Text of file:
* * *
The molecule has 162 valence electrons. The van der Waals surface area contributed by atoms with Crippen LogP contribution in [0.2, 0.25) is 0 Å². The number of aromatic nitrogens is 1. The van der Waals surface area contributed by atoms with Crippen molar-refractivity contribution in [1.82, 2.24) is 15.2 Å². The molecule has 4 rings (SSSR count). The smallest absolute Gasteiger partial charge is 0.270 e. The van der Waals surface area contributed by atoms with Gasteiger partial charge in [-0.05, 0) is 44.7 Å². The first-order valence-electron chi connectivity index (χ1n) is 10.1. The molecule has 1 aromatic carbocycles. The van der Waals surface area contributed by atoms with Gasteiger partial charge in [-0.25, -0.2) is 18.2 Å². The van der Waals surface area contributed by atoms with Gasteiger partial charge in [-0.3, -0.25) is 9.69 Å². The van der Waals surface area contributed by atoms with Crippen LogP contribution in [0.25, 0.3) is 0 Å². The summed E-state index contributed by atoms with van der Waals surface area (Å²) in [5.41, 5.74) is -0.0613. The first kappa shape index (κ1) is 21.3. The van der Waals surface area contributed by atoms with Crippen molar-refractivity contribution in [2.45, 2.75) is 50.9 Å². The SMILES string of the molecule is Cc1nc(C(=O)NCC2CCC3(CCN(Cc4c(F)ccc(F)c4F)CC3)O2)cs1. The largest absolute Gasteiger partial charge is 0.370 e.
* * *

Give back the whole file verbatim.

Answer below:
The molecule has 162 valence electrons. The van der Waals surface area contributed by atoms with Crippen LogP contribution in [0.2, 0.25) is 0 Å². The number of aromatic nitrogens is 1. The van der Waals surface area contributed by atoms with Crippen molar-refractivity contribution in [1.82, 2.24) is 15.2 Å². The molecule has 4 rings (SSSR count). The smallest absolute Gasteiger partial charge is 0.270 e. The van der Waals surface area contributed by atoms with Gasteiger partial charge in [-0.05, 0) is 44.7 Å². The first-order valence-electron chi connectivity index (χ1n) is 10.1. The molecule has 1 aromatic carbocycles. The van der Waals surface area contributed by atoms with Gasteiger partial charge in [-0.25, -0.2) is 18.2 Å². The van der Waals surface area contributed by atoms with Gasteiger partial charge in [-0.3, -0.25) is 9.69 Å². The van der Waals surface area contributed by atoms with Crippen LogP contribution in [0.25, 0.3) is 0 Å². The summed E-state index contributed by atoms with van der Waals surface area (Å²) in [5.41, 5.74) is -0.0613. The first kappa shape index (κ1) is 21.3. The van der Waals surface area contributed by atoms with Crippen molar-refractivity contribution in [2.45, 2.75) is 50.9 Å². The SMILES string of the molecule is Cc1nc(C(=O)NCC2CCC3(CCN(Cc4c(F)ccc(F)c4F)CC3)O2)cs1. The largest absolute Gasteiger partial charge is 0.370 e.